He has a supervisor named Donny (Rizwan Manji) who fails to get small talk. If you try to understand him a bit more, you will realize he is a guy who can only see his problems. We have cynics and pessimists in real life too, the people who will always see their glasses as half empty no matter how good their life must be.
Paterson is more of a realist. Since we have been witnessing his life on the big screen, we are aware of his insecurities and his dreams. But he remains neutral to everything in life. He is calm and composed, maintains a rare form of equanimity throughout the flick. His perspective of life isn’t all drums and glory, but a silent understanding of it, and coming to terms with every emotion. Besides he has his poems to burn bright.
In his daily routine of driving the bus around Paterson, he listens to stories, not being completely absentminded or blocked out by life’s countless delicacies around. Some are funny anecdotes, some are historic facts, some are conversations about life. It is these things that make Paterson’s work less punishing. It’s all the musings of the world in his backseat that channel in the form of conversations.
Marvin the Dog
He walks back home every day to find the mailbox tilted. It’s like that little inconvenience in your life that bothers you when you see it and you fix it every time, but it always manages to come back. At a later point in time, we are shown that it is none other than Marvin who tilts the mailbox to cause Paterson inconvenience.
The monstrous dog is a paragon of our extreme abhorrence. It’s like our fate that we are stuck with. We can’t do anything to shake it off, it constantly tags along. You could personify that ugliness into a person or a thing whom we forever overlooked in our hunt for contentment.
Paterson hates Marvin. It is that itchy part of her adorable partner Laura (Golshifteh Farahani) that he has to put up with. I am sure there are a lot of instances in your life that would fit the bill. But the hatred is mutual. It’s that jealousy to be the favourite that boils Marvin up. It is evident when we see literally every moment in the Paterson movie when Laura kisses Paterson, Marvin grumbles. Laura is obsessed with Marvin. She has him even painted on the wall.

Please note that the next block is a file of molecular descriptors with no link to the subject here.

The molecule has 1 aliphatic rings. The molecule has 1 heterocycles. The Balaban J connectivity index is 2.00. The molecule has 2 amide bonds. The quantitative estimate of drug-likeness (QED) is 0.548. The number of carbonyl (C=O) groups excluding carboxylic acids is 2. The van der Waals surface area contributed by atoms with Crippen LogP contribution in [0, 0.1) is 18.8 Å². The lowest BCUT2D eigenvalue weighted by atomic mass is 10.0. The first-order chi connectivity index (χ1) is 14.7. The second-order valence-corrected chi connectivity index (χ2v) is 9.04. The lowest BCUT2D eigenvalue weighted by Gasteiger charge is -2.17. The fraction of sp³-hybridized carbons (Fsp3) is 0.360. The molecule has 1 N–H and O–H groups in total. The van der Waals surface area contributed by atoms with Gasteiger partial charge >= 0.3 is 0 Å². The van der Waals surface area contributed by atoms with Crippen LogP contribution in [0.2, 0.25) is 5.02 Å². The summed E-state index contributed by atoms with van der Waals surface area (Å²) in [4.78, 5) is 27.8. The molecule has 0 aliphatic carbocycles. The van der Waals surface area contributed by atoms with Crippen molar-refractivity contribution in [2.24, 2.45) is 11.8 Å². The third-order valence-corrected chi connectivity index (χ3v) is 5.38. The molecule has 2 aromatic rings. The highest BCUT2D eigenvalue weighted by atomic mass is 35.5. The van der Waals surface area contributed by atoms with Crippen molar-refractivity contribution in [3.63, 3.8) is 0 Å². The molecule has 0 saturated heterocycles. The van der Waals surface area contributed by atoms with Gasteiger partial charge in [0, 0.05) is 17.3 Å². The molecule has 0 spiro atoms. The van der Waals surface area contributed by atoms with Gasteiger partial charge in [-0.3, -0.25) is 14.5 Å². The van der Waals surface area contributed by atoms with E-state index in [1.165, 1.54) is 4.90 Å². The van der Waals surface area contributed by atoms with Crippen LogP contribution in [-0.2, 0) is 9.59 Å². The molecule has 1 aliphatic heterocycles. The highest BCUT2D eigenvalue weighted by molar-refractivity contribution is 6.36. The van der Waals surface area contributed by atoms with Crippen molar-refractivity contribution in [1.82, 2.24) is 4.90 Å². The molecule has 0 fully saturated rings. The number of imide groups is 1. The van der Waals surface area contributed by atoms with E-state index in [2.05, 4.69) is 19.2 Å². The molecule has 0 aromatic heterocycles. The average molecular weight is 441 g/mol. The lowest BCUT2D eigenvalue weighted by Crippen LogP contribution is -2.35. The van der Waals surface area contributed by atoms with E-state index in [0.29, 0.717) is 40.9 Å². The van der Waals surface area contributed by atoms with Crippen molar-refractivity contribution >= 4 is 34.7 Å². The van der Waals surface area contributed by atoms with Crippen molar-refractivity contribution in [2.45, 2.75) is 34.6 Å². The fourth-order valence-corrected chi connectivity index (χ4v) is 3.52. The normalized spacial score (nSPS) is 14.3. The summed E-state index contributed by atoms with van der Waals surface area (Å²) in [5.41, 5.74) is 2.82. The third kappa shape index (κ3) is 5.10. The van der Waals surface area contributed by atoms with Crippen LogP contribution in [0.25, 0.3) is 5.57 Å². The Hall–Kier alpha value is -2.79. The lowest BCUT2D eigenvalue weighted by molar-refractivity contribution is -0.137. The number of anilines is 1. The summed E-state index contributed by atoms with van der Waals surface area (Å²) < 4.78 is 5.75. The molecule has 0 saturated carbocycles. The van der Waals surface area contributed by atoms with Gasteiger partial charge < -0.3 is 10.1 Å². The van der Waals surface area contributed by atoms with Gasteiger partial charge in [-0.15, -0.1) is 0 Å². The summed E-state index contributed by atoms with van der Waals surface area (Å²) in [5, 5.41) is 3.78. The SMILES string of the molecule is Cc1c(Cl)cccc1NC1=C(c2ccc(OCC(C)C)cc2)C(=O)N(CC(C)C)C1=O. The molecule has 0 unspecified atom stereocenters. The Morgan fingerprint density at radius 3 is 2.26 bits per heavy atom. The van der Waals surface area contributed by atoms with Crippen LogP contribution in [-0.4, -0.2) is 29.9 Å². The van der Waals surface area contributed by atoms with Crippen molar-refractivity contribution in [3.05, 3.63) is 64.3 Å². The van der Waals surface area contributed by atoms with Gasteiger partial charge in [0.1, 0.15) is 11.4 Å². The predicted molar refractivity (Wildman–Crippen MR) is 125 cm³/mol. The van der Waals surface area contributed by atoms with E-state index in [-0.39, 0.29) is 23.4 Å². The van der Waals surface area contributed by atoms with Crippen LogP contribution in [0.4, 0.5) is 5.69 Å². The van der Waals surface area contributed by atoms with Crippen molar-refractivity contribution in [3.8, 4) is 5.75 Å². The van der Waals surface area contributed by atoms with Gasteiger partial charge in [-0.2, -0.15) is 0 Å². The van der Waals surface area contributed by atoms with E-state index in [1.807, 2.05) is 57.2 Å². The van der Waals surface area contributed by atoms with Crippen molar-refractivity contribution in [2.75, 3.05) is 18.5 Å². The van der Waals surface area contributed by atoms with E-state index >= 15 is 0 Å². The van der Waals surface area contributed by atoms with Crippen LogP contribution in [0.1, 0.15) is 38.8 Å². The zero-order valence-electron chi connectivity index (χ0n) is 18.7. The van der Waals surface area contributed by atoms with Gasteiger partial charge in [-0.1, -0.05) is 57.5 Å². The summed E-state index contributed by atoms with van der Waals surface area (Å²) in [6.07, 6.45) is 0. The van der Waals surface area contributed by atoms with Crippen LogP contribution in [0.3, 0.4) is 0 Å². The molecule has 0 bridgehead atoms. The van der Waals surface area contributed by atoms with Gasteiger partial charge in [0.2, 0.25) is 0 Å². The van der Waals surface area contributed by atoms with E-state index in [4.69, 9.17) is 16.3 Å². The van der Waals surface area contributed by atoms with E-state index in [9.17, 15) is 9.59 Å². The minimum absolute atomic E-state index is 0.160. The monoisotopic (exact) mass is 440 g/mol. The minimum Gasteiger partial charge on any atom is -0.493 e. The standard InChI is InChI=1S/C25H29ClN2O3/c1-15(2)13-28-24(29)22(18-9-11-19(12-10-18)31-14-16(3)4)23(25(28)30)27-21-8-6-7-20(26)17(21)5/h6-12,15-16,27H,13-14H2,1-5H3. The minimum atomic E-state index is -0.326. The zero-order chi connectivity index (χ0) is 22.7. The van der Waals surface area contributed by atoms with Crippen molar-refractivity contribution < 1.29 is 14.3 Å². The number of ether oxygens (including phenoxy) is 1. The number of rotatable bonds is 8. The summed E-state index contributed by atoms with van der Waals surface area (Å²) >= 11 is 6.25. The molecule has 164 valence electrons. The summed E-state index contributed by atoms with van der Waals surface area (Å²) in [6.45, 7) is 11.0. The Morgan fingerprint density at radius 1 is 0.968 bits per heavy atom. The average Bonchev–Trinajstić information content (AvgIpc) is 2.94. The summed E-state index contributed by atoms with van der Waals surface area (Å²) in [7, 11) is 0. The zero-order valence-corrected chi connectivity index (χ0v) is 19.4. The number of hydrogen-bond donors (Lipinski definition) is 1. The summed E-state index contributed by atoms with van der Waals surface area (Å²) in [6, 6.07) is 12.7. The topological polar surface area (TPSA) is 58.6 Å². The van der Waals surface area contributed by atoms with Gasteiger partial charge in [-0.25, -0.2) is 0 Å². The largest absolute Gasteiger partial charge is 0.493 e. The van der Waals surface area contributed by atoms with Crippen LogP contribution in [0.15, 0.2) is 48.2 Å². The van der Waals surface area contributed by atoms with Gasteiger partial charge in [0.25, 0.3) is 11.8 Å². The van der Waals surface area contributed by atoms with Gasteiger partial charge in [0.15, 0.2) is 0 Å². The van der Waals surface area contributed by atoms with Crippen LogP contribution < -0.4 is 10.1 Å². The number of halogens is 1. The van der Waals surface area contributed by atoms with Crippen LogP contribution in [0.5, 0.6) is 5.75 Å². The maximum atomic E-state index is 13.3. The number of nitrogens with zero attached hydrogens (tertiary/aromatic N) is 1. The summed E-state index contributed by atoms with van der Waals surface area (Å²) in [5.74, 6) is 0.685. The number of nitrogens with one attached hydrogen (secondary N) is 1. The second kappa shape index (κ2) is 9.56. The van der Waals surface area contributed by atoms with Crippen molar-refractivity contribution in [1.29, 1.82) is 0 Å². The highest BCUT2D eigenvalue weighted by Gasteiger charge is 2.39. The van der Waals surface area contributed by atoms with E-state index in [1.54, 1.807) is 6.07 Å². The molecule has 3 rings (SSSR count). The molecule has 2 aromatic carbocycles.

To take the dog out every night is part of that blotch that Paterson has to lug. It is obvious that it appears Marvin has Paterson on the leash, as he tries to tug him towards places he wishes to go.
I am guessing this is your human ball and chain,
But Paterson is hard to beat when the Bar shows up. He orders Marvin to stay out every night while he disappears in for hours to have his beer and chat with Doc (Barry Shabaka Henley).
Doc – the Bar Guy
Doc is one of those rare good friends Paterson has who maintains a wall of fame to tack the best the city has offered so far. It is like that elusive dream you are after that will put you right up with the elite.
There is this beautiful dialogue where the Doc is playing chess.
Doc: I am getting my ass kicked today.
Paterson: Who are you playing?
If you really think about it, aren’t we all in a constant battle with ourselves? Chess is merely a personification of it, a nod to the mind games we are always dealing with every second of our life.
Giving Up on Life
We once again close in on a conversation in the backseat. Two men are having an amatory discussion about their love life. They talk about lost opportunities but are content with the way things have panned out for them. They are just tired people who have let go of things, left things to fate, and aren’t actually doing anything to get back on the saddle.
It is their perspective that they have learnt to be cool with, even though unknowingly they have become hideous for judging women; So we see through the contemptuous scorn of a girl who alights from the bus. The constant war to please the other sex, and then to please the same gender, will forever be on. It has been this way since ages. We have to act cool amongst our buddies, and then end up becoming a slave to lust.
Paterson watches his watch as time passes by. Images of his shadow, the city in movement, are all suggestive of it. That’s when he helms another poem.
When you’re a child
there are three dimensions:
height, width and depth.
Like a shoebox.
Then later you hear
there’s a fourth dimension:
Then some say
there can be five, six, seven…
I knock off work,
have a beer
at the bar.
I look down at the glass
and feel glad.
Exploring Laura in Paterson Movie
Laura is like one of those motivators you see on TV, a success story listening to which makes you feel good, but you often end up ignoring out of lethargy or unsurety. She constantly urges him to do the right thing by making a copy of his poems, but Paterson simply nods to her.
She is that quintessential motivator who gives you plenty of strength, believes in you and makes you immensely happy. Laura is that epitome of life, brimming with buoyancy and the feeling of hope in your life.
I really think you should do something about those beautiful poems. They should belong to the world you know.